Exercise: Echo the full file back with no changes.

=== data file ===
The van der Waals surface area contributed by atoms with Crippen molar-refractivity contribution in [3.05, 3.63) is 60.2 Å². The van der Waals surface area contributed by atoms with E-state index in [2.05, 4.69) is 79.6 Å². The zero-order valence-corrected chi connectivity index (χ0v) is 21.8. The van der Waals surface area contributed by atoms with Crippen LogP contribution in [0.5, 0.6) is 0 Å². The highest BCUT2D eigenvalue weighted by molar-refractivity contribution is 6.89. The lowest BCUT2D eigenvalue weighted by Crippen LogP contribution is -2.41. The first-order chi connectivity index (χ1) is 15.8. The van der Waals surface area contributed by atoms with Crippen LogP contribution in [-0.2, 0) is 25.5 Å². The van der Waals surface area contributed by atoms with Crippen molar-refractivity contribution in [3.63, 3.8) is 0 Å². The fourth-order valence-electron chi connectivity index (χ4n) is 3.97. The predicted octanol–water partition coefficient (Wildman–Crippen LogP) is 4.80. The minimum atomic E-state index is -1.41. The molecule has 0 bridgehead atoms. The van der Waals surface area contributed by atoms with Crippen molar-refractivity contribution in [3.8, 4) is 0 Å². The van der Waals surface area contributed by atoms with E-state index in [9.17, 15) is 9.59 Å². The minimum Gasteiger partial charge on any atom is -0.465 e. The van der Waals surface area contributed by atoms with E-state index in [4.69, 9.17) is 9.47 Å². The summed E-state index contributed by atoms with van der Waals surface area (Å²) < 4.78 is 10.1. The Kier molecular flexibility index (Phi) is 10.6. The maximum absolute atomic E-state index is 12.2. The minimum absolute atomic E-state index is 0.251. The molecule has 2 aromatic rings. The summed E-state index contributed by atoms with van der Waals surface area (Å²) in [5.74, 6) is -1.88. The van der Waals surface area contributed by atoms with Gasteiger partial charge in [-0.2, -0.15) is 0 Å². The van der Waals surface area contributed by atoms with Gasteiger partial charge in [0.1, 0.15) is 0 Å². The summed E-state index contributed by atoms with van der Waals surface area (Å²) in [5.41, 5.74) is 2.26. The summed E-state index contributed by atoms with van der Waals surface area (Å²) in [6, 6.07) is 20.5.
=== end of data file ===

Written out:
The van der Waals surface area contributed by atoms with Crippen molar-refractivity contribution in [3.05, 3.63) is 60.2 Å². The van der Waals surface area contributed by atoms with E-state index in [2.05, 4.69) is 79.6 Å². The zero-order valence-corrected chi connectivity index (χ0v) is 21.8. The van der Waals surface area contributed by atoms with Crippen LogP contribution in [0.5, 0.6) is 0 Å². The highest BCUT2D eigenvalue weighted by molar-refractivity contribution is 6.89. The lowest BCUT2D eigenvalue weighted by Crippen LogP contribution is -2.41. The first-order chi connectivity index (χ1) is 15.8. The van der Waals surface area contributed by atoms with Crippen LogP contribution in [-0.2, 0) is 25.5 Å². The van der Waals surface area contributed by atoms with Crippen molar-refractivity contribution in [3.63, 3.8) is 0 Å². The fourth-order valence-electron chi connectivity index (χ4n) is 3.97. The predicted octanol–water partition coefficient (Wildman–Crippen LogP) is 4.80. The minimum atomic E-state index is -1.41. The molecule has 0 bridgehead atoms. The van der Waals surface area contributed by atoms with Crippen molar-refractivity contribution in [3.8, 4) is 0 Å². The van der Waals surface area contributed by atoms with E-state index in [9.17, 15) is 9.59 Å². The minimum Gasteiger partial charge on any atom is -0.465 e. The van der Waals surface area contributed by atoms with E-state index in [4.69, 9.17) is 9.47 Å². The summed E-state index contributed by atoms with van der Waals surface area (Å²) < 4.78 is 10.1. The Kier molecular flexibility index (Phi) is 10.6. The maximum absolute atomic E-state index is 12.2. The minimum absolute atomic E-state index is 0.251. The molecule has 2 aromatic rings. The summed E-state index contributed by atoms with van der Waals surface area (Å²) in [5.74, 6) is -1.88. The van der Waals surface area contributed by atoms with Gasteiger partial charge in [-0.2, -0.15) is 0 Å². The van der Waals surface area contributed by atoms with Gasteiger partial charge in [0.1, 0.15) is 0 Å². The summed E-state index contributed by atoms with van der Waals surface area (Å²) in [5.41, 5.74) is 2.26. The summed E-state index contributed by atoms with van der Waals surface area (Å²) in [6, 6.07) is 20.5.